UK-Based Miniature Artist Creates ‘Kidney Stone-Henge’ Using His Own Body Stones

Last Updated: January 11, 2023, 17:43 IST

Artist Simon Le Boggit created a ‘kidney Stone-henge’ using his body stones that was displayed in an exhibition put up by arts charity Outside In (Photo Credits: Twitter/@Clonehenge)

UK-based artist Simon Le Boggit created a miniature of Stonehenge, England’s historic landmark, out of his own kidney stones. He displayed his art in an exhibition put on by the NGO Outside In.

UK-based artist demonstrated that there are no limitations to creativity as he goes on to create a miniature of Stonehenge, England’s historic landmark, out of his own kidney stones. Yes, you read that right! In an exhibition put on by the non-profit organisation Outside In, artist Simon Le Boggit displayed his original depiction of the famous site in England. The image of the unique interpretation of England’s most famous monument quickly went viral on social media. In the picture, one can notice the kidney stone henge placed in a small glass dome. The photo also shows other tiny stones placed around it.

The caption also read, “Indeed a second kidney-stone-henge in the world, this one made by Simon Le Boggit. I would have guessed there would only ever be one but I should know better. The urge to create Stonehenge’s out of any material is universal.” Take a look at the tweet below:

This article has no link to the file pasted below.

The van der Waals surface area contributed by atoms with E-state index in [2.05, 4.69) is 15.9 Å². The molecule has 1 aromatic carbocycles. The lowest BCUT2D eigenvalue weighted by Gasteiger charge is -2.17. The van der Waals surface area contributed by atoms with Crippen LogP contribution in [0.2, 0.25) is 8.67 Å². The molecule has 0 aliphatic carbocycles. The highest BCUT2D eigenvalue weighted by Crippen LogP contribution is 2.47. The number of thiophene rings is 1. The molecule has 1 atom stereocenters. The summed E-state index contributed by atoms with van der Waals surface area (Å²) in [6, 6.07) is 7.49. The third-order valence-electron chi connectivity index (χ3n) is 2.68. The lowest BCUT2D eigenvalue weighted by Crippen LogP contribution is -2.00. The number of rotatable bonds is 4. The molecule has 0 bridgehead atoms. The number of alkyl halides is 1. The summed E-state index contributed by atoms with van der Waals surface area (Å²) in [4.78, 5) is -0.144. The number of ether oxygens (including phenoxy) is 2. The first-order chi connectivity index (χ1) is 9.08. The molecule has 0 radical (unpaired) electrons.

According to the charity house, Mr Boggit revealed that he came up with the idea of creating a micro-sculpture from his own kidney stones after years of ultrasound Shock Wave Lithotripsy sessions. He stated that his artwork, made from kidney stones harvested over several years of treatment, is regarded as a “monument” to the National Health Service’s caring staff’s dedication, diligence, and humane understanding. It is also “a stark reminder of the delicate nature of our normality, health, and mortality,” he said.

Mr Boggit’s artwork was displayed at a touring exhibition called “Humanity,” according to the BBC. The exhibition exhibited the work of 80 artists and delved into the question of what it means to be human. It is Outside In’s sixth national open exhibition, which was founded to promote the work of artists who were frequently “overlooked” due to factors such as health and disability.

According to the outlet, in addition to Mr Boggit’s miniature Stonehenge, the exhibition included paintings and drawings, ceramics, photography, and performance pieces. Other works included Ian Barnes’ “RNLI Saves Refugees,” which celebrates human bravery.

According to the BBC, the exhibition will be on display at Sotheby’s London until January 27 before travelling to Glasgow and Brighton later in the year.

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